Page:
On the night when House Speaker Rep. John Boehner (R-OH) hired an adviser who previously helped Sen. John McCain (R-AZ) push for amnesty, Rep. Luis Gutierrez (D-IL) claimed proponents of comprehensive immigration reform had enough votes in the House to pass a pathway to citizenship.
Gutierrez said proponents of amnesty do not need the votes of the many “politicians [who] are reluctant to vote ‘yea’ on any immigration reform bill because they worry such a vote will cost them in a primary or a general election.”
“Every Republican and Democrat who believes immigration reform will hurt their districts can vote ‘nay’ and we still have 218 votes for the reform this country needs and deserves,” Gutierrez wrote in The Hill on Wednesday night.
He again said that he believes “the votes exist in the House” for a bill that “legalizes the undocumented and keeps families together.”
Gutierrez has previously claimed that his “Republican friends” have told him that they want to pass comprehensive immigration in everything but name only after President Barack Obama said he would be fine with immigration reform being broken up into pieces so long as all of the pieces pass.
Though House leaders have said they would not go to conference with the existing Senate immigration bill, which passed this year with a pathway to citizenship provision that the Congressional Budget Office determined would lower the wages of working class Americans, they have not ruled out going to conference on piecemeal pieces of legislation.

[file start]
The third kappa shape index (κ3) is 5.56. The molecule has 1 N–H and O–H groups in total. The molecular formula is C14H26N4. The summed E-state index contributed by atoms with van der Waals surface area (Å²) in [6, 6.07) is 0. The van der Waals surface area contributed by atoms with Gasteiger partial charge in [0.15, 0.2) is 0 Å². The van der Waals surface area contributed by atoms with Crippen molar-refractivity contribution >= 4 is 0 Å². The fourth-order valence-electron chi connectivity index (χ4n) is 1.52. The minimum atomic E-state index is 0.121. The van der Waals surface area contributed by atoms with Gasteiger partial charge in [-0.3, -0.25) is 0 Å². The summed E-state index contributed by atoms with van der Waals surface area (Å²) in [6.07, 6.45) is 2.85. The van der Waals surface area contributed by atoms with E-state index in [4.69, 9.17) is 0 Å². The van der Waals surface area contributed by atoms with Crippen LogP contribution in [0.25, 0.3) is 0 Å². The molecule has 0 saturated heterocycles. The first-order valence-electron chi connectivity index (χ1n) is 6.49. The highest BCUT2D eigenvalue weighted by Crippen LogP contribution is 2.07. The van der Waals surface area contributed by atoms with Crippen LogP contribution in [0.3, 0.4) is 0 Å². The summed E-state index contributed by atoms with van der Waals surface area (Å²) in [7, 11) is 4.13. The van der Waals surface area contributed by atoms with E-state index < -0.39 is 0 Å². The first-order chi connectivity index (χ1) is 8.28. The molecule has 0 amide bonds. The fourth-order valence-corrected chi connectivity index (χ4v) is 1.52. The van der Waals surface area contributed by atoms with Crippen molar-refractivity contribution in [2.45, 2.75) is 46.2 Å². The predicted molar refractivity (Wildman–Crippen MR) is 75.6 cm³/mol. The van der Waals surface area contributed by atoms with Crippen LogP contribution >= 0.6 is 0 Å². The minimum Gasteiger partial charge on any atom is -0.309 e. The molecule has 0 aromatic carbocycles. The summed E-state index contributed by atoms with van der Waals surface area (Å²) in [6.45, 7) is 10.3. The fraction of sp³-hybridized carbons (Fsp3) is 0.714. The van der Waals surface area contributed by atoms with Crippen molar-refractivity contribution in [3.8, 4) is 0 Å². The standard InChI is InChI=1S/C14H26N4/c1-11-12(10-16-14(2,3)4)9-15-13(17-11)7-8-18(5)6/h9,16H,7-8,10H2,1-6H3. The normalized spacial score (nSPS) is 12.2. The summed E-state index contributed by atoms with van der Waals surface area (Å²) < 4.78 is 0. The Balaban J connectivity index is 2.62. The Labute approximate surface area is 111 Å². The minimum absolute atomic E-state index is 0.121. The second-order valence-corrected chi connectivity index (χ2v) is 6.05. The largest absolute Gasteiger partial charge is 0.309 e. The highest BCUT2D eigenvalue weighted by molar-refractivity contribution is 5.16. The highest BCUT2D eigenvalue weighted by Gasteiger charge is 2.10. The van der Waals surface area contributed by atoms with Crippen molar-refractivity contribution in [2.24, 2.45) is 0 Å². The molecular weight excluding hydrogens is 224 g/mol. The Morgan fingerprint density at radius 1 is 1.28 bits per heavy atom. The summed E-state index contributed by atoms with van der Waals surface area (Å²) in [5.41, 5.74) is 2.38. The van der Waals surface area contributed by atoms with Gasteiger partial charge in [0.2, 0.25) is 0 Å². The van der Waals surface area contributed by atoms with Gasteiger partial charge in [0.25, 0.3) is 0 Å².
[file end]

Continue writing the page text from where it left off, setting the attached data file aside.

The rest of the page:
Gutierrez wrote that he believes “there is substantial room for compromise on immigration in the next few weeks and certainly the next few months. If it helps you politically to define it as a series of incremental steps and a rejection of the Senate plan, so be it.”
Gutierrez claimed, “We harm ourselves every day when we deport 1,100 people. We put U.S. citizen children in foster care or the care of others or we send them out of the country. A generation of kids has grown up with the threat of deportation of mom or dad.”
Though Gutierrez continues to emphasize that he believes the votes in the House exist for a pathway to citizenship, Sen. John McCain (R-AZ) has indicated that proponents of amnesty will make a final push after the Republican primaries are over and President Barack Obama will reportedly try to start the push for immigration reform again this month.